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Are Target-Date Funds Aging Well?

Morningstar's annual study finds strong results alongside leveling growth.

Josh Charlson, 06/27/2013

Target-date series are earning their keep in 401(k) plans. A new Morningstar study out today finds that these retirement investments are getting cheaper, and post-2008 returns have been strong, reflecting broad market trends.

Those trends are consistent with a maturing segment of the fund industry. Target-date series have become fixtures in Americans' defined-contribution plans, with assets crossing the $500 billion mark in 2013's first quarter. The industry's market leaders--Vanguard, Fidelity, and T. Rowe Price--still control about three fourths of the industry's assets, despite impressive growth from some of the industry's smaller players. More new cash poured into passively managed series than actively managed series, reflecting a move in retirement savings toward indexed investments.

As assets have flowed into target-date funds, fees have declined. Target-date series' asset-weighted average expenses clocked in at 0.91% at year-end 2012, down from 0.99% the year prior. Part of that change was likely due to some investors shifting into lower-cost share classes within a given series, as asset-weighted figures give more weight to series' largest share classes. A few other factors have driven the decrease as well. For example, some of the industry's priciest target-date providers, Goldman Sachs and Oppenheimer in particular, shuttered their target-date offerings in 2012.

Rising markets in 2012 and early 2013 helped target-date series turn in strong absolute returns. All but Morningstar's Target Date 2000-2010 category posted double-digit returns for 2012, and all but one peer group--Target Date 2051+--has recouped losses from 2008's market crash. Target-date funds also have reflected healthy gains in the financial markets, especially due to rising equity markets.

A Few Surprises
While many target-date trends are predictable, some of Morningstar's findings were unexpected. For example, some of the industry's debate over how to best manage target-date series' asset allocation may be somewhat overdone. A Morningstar analysis of the average industry glide path shows it should meet the typical retiree's spending needs to age 85, provided the retiree has steadily saved throughout his or her career and sensibly draws on the target-date nest egg. Results begin to notably diverge beyond age 85, however, with glide paths that have less exposure to stocks carrying increased risk that retirees will outlive their savings.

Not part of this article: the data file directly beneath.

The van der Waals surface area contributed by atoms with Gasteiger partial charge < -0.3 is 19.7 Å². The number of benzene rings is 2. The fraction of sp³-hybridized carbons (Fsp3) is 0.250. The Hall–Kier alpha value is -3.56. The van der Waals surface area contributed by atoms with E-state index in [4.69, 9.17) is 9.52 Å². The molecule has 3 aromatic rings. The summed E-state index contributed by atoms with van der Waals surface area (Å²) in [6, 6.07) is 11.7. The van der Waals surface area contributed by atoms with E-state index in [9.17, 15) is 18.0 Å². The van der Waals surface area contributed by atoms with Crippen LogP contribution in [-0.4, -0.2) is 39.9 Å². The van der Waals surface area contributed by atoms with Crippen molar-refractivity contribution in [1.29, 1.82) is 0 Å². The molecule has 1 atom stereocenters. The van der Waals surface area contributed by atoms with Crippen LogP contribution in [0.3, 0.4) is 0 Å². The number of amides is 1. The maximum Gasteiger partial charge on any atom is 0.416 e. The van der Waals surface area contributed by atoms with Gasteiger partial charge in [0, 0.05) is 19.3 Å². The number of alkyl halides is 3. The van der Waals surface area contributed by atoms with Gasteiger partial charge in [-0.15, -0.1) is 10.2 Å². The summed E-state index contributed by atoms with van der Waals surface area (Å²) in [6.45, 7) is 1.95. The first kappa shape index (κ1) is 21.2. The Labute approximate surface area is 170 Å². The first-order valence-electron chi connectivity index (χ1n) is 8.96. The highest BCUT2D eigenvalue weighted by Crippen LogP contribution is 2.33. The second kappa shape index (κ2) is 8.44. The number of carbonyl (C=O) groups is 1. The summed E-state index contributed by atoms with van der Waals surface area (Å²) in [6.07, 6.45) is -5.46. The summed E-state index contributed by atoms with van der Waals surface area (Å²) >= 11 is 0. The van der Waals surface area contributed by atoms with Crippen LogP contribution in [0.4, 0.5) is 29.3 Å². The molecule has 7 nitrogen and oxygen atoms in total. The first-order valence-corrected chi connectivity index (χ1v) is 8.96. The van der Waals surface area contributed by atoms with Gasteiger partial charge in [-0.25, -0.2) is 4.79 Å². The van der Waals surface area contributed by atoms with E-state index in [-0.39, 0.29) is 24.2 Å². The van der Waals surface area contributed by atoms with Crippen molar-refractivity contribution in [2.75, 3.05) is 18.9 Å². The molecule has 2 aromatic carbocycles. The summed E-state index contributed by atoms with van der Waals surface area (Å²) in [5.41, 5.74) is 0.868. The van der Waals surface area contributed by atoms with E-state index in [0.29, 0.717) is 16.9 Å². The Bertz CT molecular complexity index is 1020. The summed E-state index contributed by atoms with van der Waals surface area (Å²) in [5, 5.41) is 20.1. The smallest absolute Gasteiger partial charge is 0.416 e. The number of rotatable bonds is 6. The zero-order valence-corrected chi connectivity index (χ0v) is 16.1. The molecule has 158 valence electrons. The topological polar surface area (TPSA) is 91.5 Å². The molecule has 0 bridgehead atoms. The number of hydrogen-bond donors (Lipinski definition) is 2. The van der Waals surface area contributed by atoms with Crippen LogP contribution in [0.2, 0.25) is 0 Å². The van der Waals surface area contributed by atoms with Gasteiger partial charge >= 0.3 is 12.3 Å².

That divergence illustrates the trade-off between market risk (the risk of loss due to the market's price movements) and longevity risk (the possibility of outliving savings) that investors and plan sponsors implicitly face when choosing between different target-date providers. Investors choosing more-conservative target-date strategies may gain peace of mind that their savings balance will fluctuate less on a year-to-year basis than if they were invested in a more-aggressive alternative. In exchange, they give up the potential for higher expected returns that can be as important in the years following retirement as they are in the years before, resulting in an increased risk that they'll outlive their savings.

Ultimately, factors beyond cost and asset allocation may contribute to target-date funds' relative success over the long term. A look at firmwide data for those offering target-date series suggests a tie between better stewardship practices and stronger risk-adjusted performance. Target-date series hailing from firms with longer-tenured managers, higher manager investment in fund shares, lower fees, and better risk-adjusted returns often outperformed, Morningstar found. Those results should reinforce investors' confidence in their long-term commitment to a target-date fund when the provider evinces a history of positive stewardship characteristics.


Josh Charlson is a senior fund analyst with Morningstar.

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